I’m spending my time stringing cranberry garland that may rot on our live Christmas tree that may loose all its needles before Christmas actually begins.
This may be the cleanest part of my home by the time Santa comes.
I’ve also spent my time in a futile effort to keep my living room clean so we don’t have to use a complicated rope-and-pulley system to suspend the tree over the pile of dirty laundry. In my living room. I know, I don’t know how that happened either.
There is only so much that will keep my children occupied during this time.
For Baby it’s pens (mercifully capped), my sharp scissors, exposed electrical outlets, and anything else that will result in her immanent demise.
For Preschooler it’s glitter. Lots and lots of glitter. She has always enjoyed art projects, so I keep an assortment of paint, crayons, colored paper, and, yes, glitter around for her to use. I did this with the good intentions of letting her express her creativity, and to keep her out of my hair for 5 minutes. Unfortunately, though it keeps her busy, it results in a heart-attack inducing mess.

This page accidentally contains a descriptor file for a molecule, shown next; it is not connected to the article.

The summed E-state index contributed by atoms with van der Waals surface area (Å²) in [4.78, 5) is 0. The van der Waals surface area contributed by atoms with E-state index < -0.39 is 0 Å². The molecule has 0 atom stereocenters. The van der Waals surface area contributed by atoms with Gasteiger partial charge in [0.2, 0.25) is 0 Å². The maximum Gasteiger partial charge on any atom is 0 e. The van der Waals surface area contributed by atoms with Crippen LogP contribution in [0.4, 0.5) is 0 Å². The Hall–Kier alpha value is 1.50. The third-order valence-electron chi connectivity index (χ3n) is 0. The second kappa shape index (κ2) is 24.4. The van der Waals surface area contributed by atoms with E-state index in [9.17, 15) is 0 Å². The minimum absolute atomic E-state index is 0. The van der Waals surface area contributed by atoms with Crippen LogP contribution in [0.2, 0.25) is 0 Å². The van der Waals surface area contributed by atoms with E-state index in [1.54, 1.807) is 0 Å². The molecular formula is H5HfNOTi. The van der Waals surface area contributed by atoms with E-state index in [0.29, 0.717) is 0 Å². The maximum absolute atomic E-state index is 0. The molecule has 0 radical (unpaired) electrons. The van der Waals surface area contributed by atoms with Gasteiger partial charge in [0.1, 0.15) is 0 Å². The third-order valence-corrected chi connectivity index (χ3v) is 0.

At least the glitter on my carpet is festive, right? Right?
Explaining Santa thing has also proven difficult. I honestly believe the sex talk would be easier.
Now about this Santa thing...
But I find myself tripping over my tongue trying to explain the lie of the jolly fat man.
Part of me wants to to tell her it is TRUE. Because that’s what makes it fun. And so she won’t be the kid on the playground who ruins it for every one else.
But I can’t do it. Because it’s not true.
I’d much rather put it in the context of myth. That it’s a really fun thing to do. That since the beginning of time people have found ways to celebrate that even though winter is dark and bleak, there is still hope.
But what kind of 3 year old can appreciate myth?
And then there’s the whole Jesus thing. It would be so easy if I could explain that Jesus was a real man sent to earth by God to spread the message of peace and love, and that since he saved us from sin we celebrate the day of his birth. It’s not to say this isn’t true. It very well could be. But as I’m still looking for spiritual faith and guidance myself, I’m not sure how to approach this issue with my children.
The funny thing about all this is I LOVE Christmas.
I love decorating my house with lights and evergreens.
I love being with my family, so we can celebrate (or at least appreciate) our love for each other. I love giving presents to my family, in part because I love to shop and it’s more fun to shop for others rather than myself.
I love giving to my community in the form of charity and volunteering.
I LOVE Christmas. Even if I don’t understand it.
And now I have to go. Baby is trying to eat my lipstick. With her eyeball.